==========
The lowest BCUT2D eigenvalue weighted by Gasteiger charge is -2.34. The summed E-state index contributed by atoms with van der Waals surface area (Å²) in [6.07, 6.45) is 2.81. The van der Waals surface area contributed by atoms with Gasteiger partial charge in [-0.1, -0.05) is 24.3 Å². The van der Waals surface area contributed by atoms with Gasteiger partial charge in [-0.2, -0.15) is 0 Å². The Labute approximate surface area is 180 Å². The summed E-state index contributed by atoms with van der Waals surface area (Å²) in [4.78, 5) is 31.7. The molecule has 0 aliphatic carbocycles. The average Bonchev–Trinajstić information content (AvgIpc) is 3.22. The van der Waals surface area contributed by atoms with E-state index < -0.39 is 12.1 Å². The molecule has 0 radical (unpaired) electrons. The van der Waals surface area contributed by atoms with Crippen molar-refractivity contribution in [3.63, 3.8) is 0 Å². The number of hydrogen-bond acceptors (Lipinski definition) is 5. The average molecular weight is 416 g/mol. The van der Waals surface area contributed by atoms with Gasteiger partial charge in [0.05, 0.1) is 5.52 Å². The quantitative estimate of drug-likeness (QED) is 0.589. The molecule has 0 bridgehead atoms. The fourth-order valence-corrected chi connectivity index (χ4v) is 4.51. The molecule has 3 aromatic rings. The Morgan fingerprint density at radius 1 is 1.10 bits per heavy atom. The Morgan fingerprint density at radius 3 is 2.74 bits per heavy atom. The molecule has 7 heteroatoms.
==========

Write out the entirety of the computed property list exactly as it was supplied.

The lowest BCUT2D eigenvalue weighted by Gasteiger charge is -2.34. The summed E-state index contributed by atoms with van der Waals surface area (Å²) in [6.07, 6.45) is 2.81. The van der Waals surface area contributed by atoms with Gasteiger partial charge in [-0.1, -0.05) is 24.3 Å². The van der Waals surface area contributed by atoms with Gasteiger partial charge in [-0.2, -0.15) is 0 Å². The Labute approximate surface area is 180 Å². The summed E-state index contributed by atoms with van der Waals surface area (Å²) in [4.78, 5) is 31.7. The molecule has 0 aliphatic carbocycles. The average Bonchev–Trinajstić information content (AvgIpc) is 3.22. The van der Waals surface area contributed by atoms with E-state index < -0.39 is 12.1 Å². The molecule has 0 radical (unpaired) electrons. The van der Waals surface area contributed by atoms with Crippen molar-refractivity contribution in [3.63, 3.8) is 0 Å². The number of hydrogen-bond acceptors (Lipinski definition) is 5. The average molecular weight is 416 g/mol. The van der Waals surface area contributed by atoms with Gasteiger partial charge in [0.05, 0.1) is 5.52 Å². The quantitative estimate of drug-likeness (QED) is 0.589. The molecule has 0 bridgehead atoms. The fourth-order valence-corrected chi connectivity index (χ4v) is 4.51. The molecule has 3 aromatic rings. The Morgan fingerprint density at radius 1 is 1.10 bits per heavy atom. The Morgan fingerprint density at radius 3 is 2.74 bits per heavy atom. The molecule has 7 heteroatoms.